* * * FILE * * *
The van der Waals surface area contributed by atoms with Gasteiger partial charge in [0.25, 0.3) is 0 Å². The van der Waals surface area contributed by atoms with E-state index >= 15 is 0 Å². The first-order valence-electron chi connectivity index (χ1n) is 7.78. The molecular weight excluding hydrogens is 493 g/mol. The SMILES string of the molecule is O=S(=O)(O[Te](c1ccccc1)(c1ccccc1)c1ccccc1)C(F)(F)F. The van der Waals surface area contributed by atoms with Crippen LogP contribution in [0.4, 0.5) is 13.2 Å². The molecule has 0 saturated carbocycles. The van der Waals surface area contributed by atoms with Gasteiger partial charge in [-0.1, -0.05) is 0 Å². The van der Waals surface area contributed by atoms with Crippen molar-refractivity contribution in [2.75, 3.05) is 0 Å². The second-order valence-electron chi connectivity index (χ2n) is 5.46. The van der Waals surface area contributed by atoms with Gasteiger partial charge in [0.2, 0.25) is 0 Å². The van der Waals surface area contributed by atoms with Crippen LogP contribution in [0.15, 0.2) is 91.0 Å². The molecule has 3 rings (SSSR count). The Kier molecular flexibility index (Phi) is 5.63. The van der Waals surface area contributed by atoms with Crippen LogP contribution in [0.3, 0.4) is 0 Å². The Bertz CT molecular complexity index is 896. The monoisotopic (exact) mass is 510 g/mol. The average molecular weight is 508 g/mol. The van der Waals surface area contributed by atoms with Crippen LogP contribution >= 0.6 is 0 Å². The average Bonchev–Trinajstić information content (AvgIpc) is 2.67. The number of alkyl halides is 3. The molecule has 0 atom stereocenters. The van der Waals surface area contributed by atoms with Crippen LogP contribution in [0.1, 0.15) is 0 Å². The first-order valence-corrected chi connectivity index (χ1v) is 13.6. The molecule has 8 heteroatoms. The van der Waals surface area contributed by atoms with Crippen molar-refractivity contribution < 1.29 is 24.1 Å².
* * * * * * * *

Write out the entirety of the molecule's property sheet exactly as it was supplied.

The van der Waals surface area contributed by atoms with Gasteiger partial charge in [0.25, 0.3) is 0 Å². The van der Waals surface area contributed by atoms with E-state index >= 15 is 0 Å². The first-order valence-electron chi connectivity index (χ1n) is 7.78. The molecular weight excluding hydrogens is 493 g/mol. The SMILES string of the molecule is O=S(=O)(O[Te](c1ccccc1)(c1ccccc1)c1ccccc1)C(F)(F)F. The van der Waals surface area contributed by atoms with Crippen LogP contribution in [0.4, 0.5) is 13.2 Å². The molecule has 0 saturated carbocycles. The van der Waals surface area contributed by atoms with Gasteiger partial charge in [-0.1, -0.05) is 0 Å². The van der Waals surface area contributed by atoms with Crippen molar-refractivity contribution in [2.75, 3.05) is 0 Å². The second-order valence-electron chi connectivity index (χ2n) is 5.46. The van der Waals surface area contributed by atoms with Gasteiger partial charge in [0.2, 0.25) is 0 Å². The van der Waals surface area contributed by atoms with Crippen LogP contribution in [0.15, 0.2) is 91.0 Å². The molecule has 3 rings (SSSR count). The Kier molecular flexibility index (Phi) is 5.63. The van der Waals surface area contributed by atoms with Crippen LogP contribution in [0.3, 0.4) is 0 Å². The Bertz CT molecular complexity index is 896. The monoisotopic (exact) mass is 510 g/mol. The average molecular weight is 508 g/mol. The van der Waals surface area contributed by atoms with Crippen LogP contribution >= 0.6 is 0 Å². The average Bonchev–Trinajstić information content (AvgIpc) is 2.67. The number of alkyl halides is 3. The molecule has 0 atom stereocenters. The van der Waals surface area contributed by atoms with Crippen LogP contribution in [0.1, 0.15) is 0 Å². The first-order valence-corrected chi connectivity index (χ1v) is 13.6. The molecule has 8 heteroatoms. The van der Waals surface area contributed by atoms with Crippen molar-refractivity contribution < 1.29 is 24.1 Å².